Yesterday Admiral Sandy Duncan-Roberts said that she would need to raise the awareness level to a “yellow alert” which asks resident to “exercise caution” along the shoreline. Are giant sea creatures really a threat for those on land? “Take Jaws but make him the size of a Manhattan skyscraper,” said Bruce Kenner, a marine biologist at UC San Diego. Kenner thinks that gigantism might distort sea creatures’ navigational systems. “If that guy took a wrong turn onto the coastline he could level 40 city blocks thrashing before he comes to rest,” he said.

Residents are anxious now that a second creature has surfaced. “Before we only worried about parking when we went to the beach,” said Marquise Griffon. “Now we have to worry about Godzilla coming after us.”

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Taravana: Can free divers get bent?

Can free divers get bent?

Can free divers get bent?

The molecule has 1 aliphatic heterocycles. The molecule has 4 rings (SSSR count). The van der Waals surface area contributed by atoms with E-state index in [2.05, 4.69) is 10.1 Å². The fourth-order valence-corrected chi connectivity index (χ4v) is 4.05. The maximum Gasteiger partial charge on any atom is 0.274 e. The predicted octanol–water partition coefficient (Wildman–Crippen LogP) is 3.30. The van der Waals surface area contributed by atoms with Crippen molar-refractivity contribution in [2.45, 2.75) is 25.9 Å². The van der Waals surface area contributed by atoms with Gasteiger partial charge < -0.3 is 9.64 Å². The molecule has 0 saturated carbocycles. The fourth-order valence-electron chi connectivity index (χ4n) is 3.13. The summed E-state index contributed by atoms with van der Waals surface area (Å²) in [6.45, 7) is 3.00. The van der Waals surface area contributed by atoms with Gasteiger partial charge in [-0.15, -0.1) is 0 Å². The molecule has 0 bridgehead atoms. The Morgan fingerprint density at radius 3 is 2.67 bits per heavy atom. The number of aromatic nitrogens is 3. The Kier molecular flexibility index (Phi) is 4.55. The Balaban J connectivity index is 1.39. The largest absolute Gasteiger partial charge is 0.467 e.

The classic study by Cross in 1965 looked at Polynesian island natives of the Tuamotu Archipelago,who habitually free dive many times in quick succession, usually for food or pearls and may make 40 to 60 dives a day to 30 or 40 metres. Taravana means to ‘fall crazily’ and his report listed 35 male divers. Twelve of them suffered from vertigo and one died. The ages ranged from 19 to 62, and the greatest depth dived was about 45 m. The islanders usually dived from a canoe or an outrigger and descended using a weight of about 4 to 6 kg attached to a line and wore goggles or a face mask. Divers would hyperventilate for 3 to 10 minutes before diving with a deep inhalation, followed by deep expiration accompanied by a long drawn “whoooeee” sound. Before the dive, the diver lowered himself into the water and continued to hyperventilate at a faster rate. Just before he dived, he raised himself out of water to the waist, took a deep breath and descended feet first holding the weight. Time on the bottom ranged from 30 to 60 seconds. Ascent time was no more than 20 seconds from depths of 30 to 39m. As soon as he reached the surface, the diver hyperventilated again for 3 to 10 minutes and then dived. The maximum duration of a dive, from surface to surface, was 2 minutes and 35 seconds. The average however, was 1 minute 30 seconds for a series of timed dives. The most common symptoms of Taravana were vertigo, nausea and ‘mental anguish’. Occasionally, vertigo was the only symptom. Some of these symptoms could be due to hypoxia, hypercarbia (high CO2 in the blood) and drowning, but are highly suggestive of decompression illness, especially the neurological symptoms.